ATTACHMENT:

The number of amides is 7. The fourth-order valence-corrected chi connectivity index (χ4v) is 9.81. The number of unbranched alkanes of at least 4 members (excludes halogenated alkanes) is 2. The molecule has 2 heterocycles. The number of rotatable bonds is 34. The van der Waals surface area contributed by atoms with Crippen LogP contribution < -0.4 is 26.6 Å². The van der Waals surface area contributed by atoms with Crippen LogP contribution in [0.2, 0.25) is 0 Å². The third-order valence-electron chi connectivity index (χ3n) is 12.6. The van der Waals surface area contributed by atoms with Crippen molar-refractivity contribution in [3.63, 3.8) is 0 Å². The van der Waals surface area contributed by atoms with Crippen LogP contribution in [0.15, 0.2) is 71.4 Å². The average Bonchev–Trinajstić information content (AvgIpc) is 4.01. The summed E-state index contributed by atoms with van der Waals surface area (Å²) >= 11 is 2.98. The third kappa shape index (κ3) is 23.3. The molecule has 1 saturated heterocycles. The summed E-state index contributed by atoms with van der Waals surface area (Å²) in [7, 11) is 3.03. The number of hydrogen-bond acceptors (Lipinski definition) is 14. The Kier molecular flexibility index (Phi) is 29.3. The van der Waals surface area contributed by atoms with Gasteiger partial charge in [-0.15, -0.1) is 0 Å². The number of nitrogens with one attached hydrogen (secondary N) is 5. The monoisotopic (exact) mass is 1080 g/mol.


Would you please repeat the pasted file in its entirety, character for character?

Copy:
The number of amides is 7. The fourth-order valence-corrected chi connectivity index (χ4v) is 9.81. The number of unbranched alkanes of at least 4 members (excludes halogenated alkanes) is 2. The molecule has 2 heterocycles. The number of rotatable bonds is 34. The van der Waals surface area contributed by atoms with Crippen LogP contribution < -0.4 is 26.6 Å². The van der Waals surface area contributed by atoms with Crippen LogP contribution in [0.2, 0.25) is 0 Å². The third-order valence-electron chi connectivity index (χ3n) is 12.6. The van der Waals surface area contributed by atoms with Crippen molar-refractivity contribution in [3.63, 3.8) is 0 Å². The van der Waals surface area contributed by atoms with Crippen LogP contribution in [0.15, 0.2) is 71.4 Å². The average Bonchev–Trinajstić information content (AvgIpc) is 4.01. The summed E-state index contributed by atoms with van der Waals surface area (Å²) >= 11 is 2.98. The third kappa shape index (κ3) is 23.3. The molecule has 1 saturated heterocycles. The summed E-state index contributed by atoms with van der Waals surface area (Å²) in [7, 11) is 3.03. The number of hydrogen-bond acceptors (Lipinski definition) is 14. The Kier molecular flexibility index (Phi) is 29.3. The van der Waals surface area contributed by atoms with Gasteiger partial charge in [-0.15, -0.1) is 0 Å². The number of nitrogens with one attached hydrogen (secondary N) is 5. The monoisotopic (exact) mass is 1080 g/mol.